Purging my collectibles, including my scrapbook paper collection, books, magazines, CDs, videos and decorative accessory objects has pained me greatly at times. However, when I do edit mementos and collectibles, my home looks less cluttered and my mind is uncluttered also.  I’m more productive and focused. I still have “stuff” but it looks good since there’s less stuff.  I’ve found great containers and organizing products. There are places your eyes can rest without seeing so much “stuff.”  My knick knacks are arranged by category or color. I wish I could showcase my grandmother’s china collection which is stored away in my buffet, but I’m afraid my daughter will steal it piece by piece. She’s still upset it was passed down to me instead of her and brings up the subject every chance she gets. LOL!

A few “do’s and don’ts” for a few collectibles:

Do find a way to show or secure your collectibles without taking up an excess amount of space in your home. Organization will be simpler for you and you’ll find you can put things almost anywhere if you find great organizing or display products. Be creative. For example, that vintage jewelry collection can be displayed in a shadow box and hung on a wall.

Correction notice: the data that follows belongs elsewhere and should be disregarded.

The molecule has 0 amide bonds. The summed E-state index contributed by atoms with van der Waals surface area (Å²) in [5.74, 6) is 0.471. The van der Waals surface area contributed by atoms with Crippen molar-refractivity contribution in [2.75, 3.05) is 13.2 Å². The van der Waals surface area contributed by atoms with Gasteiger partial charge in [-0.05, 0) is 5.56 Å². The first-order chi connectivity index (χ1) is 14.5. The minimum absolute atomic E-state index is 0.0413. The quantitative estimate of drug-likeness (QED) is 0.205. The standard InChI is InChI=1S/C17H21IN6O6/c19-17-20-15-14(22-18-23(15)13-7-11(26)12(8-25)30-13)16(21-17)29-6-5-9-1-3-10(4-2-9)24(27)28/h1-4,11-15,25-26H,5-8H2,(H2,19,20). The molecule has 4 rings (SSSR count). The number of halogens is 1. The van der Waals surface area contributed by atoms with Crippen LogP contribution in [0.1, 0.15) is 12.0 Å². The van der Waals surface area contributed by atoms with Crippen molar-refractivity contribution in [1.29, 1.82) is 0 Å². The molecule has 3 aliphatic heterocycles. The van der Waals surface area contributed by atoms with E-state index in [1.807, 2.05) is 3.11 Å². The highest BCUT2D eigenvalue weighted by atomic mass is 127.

Don’t try to showcase all your collectibles in one space, especially if you live in a small space. This will appear as clutter. Try rotating items periodically. This will also help freshen up your home design.

Do purge books, magazines, CDs or videos if they’re out of date or you don’t enjoy them any longer. Share by donating to the local library, senior citizens centers, schools or hospitals.  Think tax deduction or the ‘I’m a good person feeling’ you get when you share!

Don’t put collectibles in an area that they don’t belong.  Put them where they’re purposeful. The porcelain elephant collection may look great in the kitchen but putting it in a curio cabinet in the living room would showcase it better.